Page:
Reheat Food Temp: Guidelines for Food Safety
Whether you cook at home or dine at a restaurant, it’s common to save leftovers for later consumption. You spend a great deal of time making sure that the food is cooked to the right temperature so that it is safe to eat. It’s important to be equally careful when reheating food to make sure that you don’t acquire foodborne illnesses.
Safe handling and meeting the temperature guidelines for reheating food are some of the steps you can take to ensure food safety.
Guidelines on Reheating Food
When dealing with food leftovers, you must be aware of the temperature danger zone. The temperature danger zone provides a guideline on the temperature when bacteria tend to spread rapidly. It is anywhere between 40 to 140 degrees F.
It is recommended that after you cook food, hot food should be kept hot or above 140 degrees F. On the other hand, cold food must stay cold or below 40 degrees F. Avoid storing food at room temperature for over 2 hours (or store it at room temperature for no more than an hour when the external temperature is over 90 degrees F).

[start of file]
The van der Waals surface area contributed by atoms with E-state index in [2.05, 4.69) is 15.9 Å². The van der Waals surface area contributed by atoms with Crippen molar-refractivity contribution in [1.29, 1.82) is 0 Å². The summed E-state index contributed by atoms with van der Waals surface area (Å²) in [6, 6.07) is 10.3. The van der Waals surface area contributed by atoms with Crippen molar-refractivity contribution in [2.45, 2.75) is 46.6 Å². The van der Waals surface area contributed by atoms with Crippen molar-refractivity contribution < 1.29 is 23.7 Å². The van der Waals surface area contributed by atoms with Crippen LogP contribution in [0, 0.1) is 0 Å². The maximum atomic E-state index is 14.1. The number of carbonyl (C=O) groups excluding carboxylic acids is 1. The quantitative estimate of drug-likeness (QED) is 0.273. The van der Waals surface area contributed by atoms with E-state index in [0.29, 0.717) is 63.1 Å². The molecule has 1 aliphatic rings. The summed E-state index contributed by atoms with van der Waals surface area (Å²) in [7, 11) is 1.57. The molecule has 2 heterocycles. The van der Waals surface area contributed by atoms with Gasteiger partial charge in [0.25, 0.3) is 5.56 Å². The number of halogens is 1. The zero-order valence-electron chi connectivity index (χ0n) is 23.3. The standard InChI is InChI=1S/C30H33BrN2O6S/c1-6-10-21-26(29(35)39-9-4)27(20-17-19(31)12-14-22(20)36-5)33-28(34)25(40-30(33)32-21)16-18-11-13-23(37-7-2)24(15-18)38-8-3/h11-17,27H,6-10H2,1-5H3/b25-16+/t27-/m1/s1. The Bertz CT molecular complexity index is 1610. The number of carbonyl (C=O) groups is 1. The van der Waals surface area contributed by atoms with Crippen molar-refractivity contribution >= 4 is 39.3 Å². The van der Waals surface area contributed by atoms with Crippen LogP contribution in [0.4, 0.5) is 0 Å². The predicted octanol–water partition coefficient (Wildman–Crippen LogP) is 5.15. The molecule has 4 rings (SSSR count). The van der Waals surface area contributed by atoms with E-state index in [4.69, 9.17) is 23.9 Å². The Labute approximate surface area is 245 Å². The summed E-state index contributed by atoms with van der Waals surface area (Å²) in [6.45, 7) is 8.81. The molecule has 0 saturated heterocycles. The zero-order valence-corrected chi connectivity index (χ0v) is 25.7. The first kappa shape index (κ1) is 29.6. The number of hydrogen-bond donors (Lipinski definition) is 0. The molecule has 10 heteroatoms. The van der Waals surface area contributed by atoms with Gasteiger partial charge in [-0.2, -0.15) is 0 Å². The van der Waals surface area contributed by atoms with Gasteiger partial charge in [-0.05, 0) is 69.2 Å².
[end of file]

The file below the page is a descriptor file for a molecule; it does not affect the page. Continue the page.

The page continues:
Now that you know about the temperature danger zone, you should follow the safety procedures when reheating food by monitoring food temperature. If you store leftover food and have kept it frozen, make sure to thaw it before serving. The best way to thaw leftover, frozen food is to run cold water over it or thaw it in the microwave oven. You can re-freeze any leftover food, but store it at the ideal storage temperature. If you are using a microwave oven to thaw your frozen leftovers, make sure it reaches 165 degrees F. Use a food thermometer to ensure that the frozen leftovers are thawed safely.
You can also reheat food without thawing it by tossing it directly into a pan or using a microwave oven. This method is best for stews or soups. Reheating any leftovers directly will take longer but it’s possible to use this approach, as long as you reach the safe temperature for the food.
The general rule is to reheat food up to 165 degrees F. Use a thermometer to ensure your food has safely reached the ideal temperature. When reheating, you must cover leftovers to retain moisture and ensure that the food is heated all the way through.
Reheat Food Temp Chart
Cooking your food means the minimum recommended internal temperature must be reached to kill bacteria that cause foodborne illnesses. The same principle applies when reheating your leftover food. Use this reheat food temp chart as a guide to ensure that your leftover foods are safe to consume.
|Food Item||Minimum Internal Temp for Reheating|
|Poultry (chicken, turkey, etc)||165 F for 15 seconds|
|Ground meat (fish or red meat)||155 F for 15 seconds|
|Steaks and chops||145 F for 15 seconds|
|Fish||145 F for 15 seconds|
|Brined ham or roasted meat||155 F for 15 seconds|
|Eggs||145 F for 15 seconds|
|Stuffing||165 F for 15 seconds|